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ZURICH (Reuters) - Slovenian football boss Aleksandar Ceferin launched what appeared to be a strong bid for the presidency of UEFA on Wednesday, claiming to have support from almost one-third of the European soccer body's member associations.
The Slovenian football association, in announcing its president's intention to stand, listed 18 European FAs out of a total of 55 that it said were prepared to support him.
Ceferin joins Dutchman Michael van Praag as a candidate for the Sept. 14 election to replace Frenchman Michael Platini, banned for four years by FIFA for ethics violations.
The statement said that Ceferin had the backing of the federations of Albania, Bosnia, Bulgaria, Croatia, Greece, Cyprus, Macedonia, Montenegro, Russia, Romania, Serbia and Turkey, plus Slovenia, at a meeting in Russia on Wednesday.
Italy would also support him, the statement said, as would and the four Nordic countries Norway, Sweden, Denmark and Finland, which issued a joint statement.
"We share the same strong values related to the future of European football," they said. "We have the same interest to implement some reforms and have common view about good governance of the European and world football."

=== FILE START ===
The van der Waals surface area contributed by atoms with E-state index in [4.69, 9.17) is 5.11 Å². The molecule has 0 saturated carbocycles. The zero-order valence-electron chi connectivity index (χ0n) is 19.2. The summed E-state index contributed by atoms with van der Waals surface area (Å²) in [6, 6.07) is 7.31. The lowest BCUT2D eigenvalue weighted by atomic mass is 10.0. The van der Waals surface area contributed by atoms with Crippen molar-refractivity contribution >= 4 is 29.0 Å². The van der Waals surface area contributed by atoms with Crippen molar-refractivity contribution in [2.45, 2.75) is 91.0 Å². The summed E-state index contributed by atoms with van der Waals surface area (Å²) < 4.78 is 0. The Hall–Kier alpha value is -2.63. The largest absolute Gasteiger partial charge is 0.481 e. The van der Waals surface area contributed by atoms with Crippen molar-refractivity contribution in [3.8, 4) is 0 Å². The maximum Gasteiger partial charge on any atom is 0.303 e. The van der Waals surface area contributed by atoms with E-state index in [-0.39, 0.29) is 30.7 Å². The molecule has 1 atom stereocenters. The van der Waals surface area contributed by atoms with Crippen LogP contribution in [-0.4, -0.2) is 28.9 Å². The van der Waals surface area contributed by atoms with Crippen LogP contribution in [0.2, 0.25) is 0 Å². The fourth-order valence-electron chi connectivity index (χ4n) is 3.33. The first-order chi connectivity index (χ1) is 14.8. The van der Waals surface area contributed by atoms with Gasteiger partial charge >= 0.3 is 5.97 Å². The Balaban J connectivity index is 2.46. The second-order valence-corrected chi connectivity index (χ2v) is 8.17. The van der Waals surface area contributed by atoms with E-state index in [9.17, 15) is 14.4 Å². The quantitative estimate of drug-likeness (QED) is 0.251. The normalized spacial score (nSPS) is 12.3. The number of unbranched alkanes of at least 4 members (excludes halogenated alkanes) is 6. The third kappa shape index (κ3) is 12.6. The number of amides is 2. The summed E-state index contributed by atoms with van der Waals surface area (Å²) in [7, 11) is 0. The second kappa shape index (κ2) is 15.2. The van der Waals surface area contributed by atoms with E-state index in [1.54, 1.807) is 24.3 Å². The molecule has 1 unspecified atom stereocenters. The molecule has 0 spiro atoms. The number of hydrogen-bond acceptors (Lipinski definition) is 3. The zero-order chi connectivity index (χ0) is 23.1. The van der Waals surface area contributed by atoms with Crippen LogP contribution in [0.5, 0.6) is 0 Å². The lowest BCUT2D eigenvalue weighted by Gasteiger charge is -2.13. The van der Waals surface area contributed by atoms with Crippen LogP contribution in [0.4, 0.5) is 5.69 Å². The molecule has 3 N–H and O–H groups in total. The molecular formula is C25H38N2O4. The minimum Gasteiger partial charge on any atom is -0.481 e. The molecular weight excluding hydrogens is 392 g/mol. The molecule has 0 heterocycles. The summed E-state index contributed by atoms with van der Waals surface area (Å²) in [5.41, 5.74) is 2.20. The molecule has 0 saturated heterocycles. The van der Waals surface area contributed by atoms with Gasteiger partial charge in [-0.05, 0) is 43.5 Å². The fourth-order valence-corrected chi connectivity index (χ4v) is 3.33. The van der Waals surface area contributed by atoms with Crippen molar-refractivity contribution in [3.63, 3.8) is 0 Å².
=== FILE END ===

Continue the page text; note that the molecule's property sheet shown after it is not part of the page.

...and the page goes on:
The Slovenian FA did not say what policies Ceferin would proposed and said he would make a personal address in the coming days.
Platini was banned, along with former FIFA president Sepp Blatter, over payment of 2 million Swiss francs (£1.4 million) made to the Frenchman by FIFA with Blatter's approval in 2011 for work done a decade earlier.
Platini's reign at UEFA saw the biggest clubs from the Spanish, English and German leagues become increasingly dominant in European club competition and a widening of the gap between them and teams from other countries.
Critics said that model for distributing revenue from European club competitions has favored elite teams such as Real Madrid, Barcelona, Bayern Munich and Paris St Germain.
The possibility of a so-called Super League for elite clubs, or a mechanism which guarantees big clubs a captive place in the Champions League, have been discussed at private meetings, sources with knowledge of the matter have said.
Van Praag has acknowledged that UEFA has fallen into an impasse in Platini's absence and needs to tackle the Super League threat.
The Nordic FAs said in their statement: "UEFA is very important for development of our sport and with this proposal we are looking forward to continue solidarity and balance between different stakeholders and levels of football in Europe."
Additional reporting by Zoran Milosavljevic in Belgrade; Editing by Robin Pomeroy